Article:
As part of the scholarship, Freeman will attend FTRF and other intellectual freedom meetings and programs at the conference, consult with a mentor/board member, and present a report about his experiences and thoughts. He will be recognized at the FTRF Annual Member Reception from 5–6:30 p.m. on Thursday, June 26 outside room N101 of the Las Vegas Convention Center .
"We had a number of excellent applicants for the Conable Scholarship. Mack stood out," said Conable Scholarship Committee member Candace D. Morgan. "We were especially impressed by his statement that 'IF issues are local, so the advocates for IF must also be. I want to acquire the skills that allow me to promote IF on a regional and national stage. Through this scholarship the FTRF will provide me with the opportunity to look after the future of IF as both an advocate and future mentor.'"
Freeman received his MLIS from Valdosta State University in December 2013. After his undergraduate degree, he spent a year as an AmeriCorps serving at an elementary school in the Watts neighborhood of Los Angeles. He currently works for the Tifton-Tift County Public Library in Tifton, Georgia. He is very involved with the Gay, Lesbian, Bisexual, and Transgender Round Table of the ALA, currently acting as a member of both their Web and News Committees. He will become the chair of the News Committee after Annual 2014. In addition to this, he was the Games and Gaming Round Table's representative on the first ever Will Eisner Graphic Novel Growth Grant.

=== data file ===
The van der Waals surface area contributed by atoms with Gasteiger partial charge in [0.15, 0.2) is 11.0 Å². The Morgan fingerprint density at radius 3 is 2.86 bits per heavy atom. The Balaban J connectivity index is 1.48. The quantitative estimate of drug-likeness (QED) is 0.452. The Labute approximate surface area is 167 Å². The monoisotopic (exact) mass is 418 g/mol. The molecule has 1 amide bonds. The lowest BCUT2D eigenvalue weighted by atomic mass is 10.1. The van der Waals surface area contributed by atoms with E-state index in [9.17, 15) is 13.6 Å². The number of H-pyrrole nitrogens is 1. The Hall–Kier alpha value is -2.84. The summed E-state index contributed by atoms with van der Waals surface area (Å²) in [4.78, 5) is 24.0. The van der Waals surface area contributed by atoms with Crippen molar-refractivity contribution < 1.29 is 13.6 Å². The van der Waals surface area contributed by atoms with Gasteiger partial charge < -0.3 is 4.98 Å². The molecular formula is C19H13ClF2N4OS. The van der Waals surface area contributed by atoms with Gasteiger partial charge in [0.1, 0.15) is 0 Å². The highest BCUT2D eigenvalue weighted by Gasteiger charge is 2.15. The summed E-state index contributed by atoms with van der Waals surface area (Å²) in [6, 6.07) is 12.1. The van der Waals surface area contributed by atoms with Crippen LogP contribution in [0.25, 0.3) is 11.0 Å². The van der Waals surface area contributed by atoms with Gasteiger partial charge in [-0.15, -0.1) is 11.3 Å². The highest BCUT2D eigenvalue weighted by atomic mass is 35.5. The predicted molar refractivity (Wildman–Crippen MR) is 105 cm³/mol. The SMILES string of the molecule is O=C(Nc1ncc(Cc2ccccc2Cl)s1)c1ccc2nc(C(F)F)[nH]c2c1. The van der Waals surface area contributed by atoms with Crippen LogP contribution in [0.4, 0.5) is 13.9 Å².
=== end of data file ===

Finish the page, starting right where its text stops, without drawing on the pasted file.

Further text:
"I'm very excited to have received the Gordon M. Conable Conference Scholarship," said Freeman. "This will be my first time at Annual, and I'm looking forward to the experience. I believe that it's every librarian's job to protect intellectual freedom, and I wanted to use this opportunity to learn more about what I can do in this ongoing fight." The Conable Scholarship was created to advance two principles that Gordon Conable held dear: intellectual freedom and mentorship. Gordon Conable was a librarian and intellectual freedom champion in Michigan and California who served several terms as president of the Freedom to Read Foundation. His unexpected death in 2005 inspired his wife, Irene Conable, and the FTRF Board to create the Conable Fund, which provides funding for the Conable Scholarship.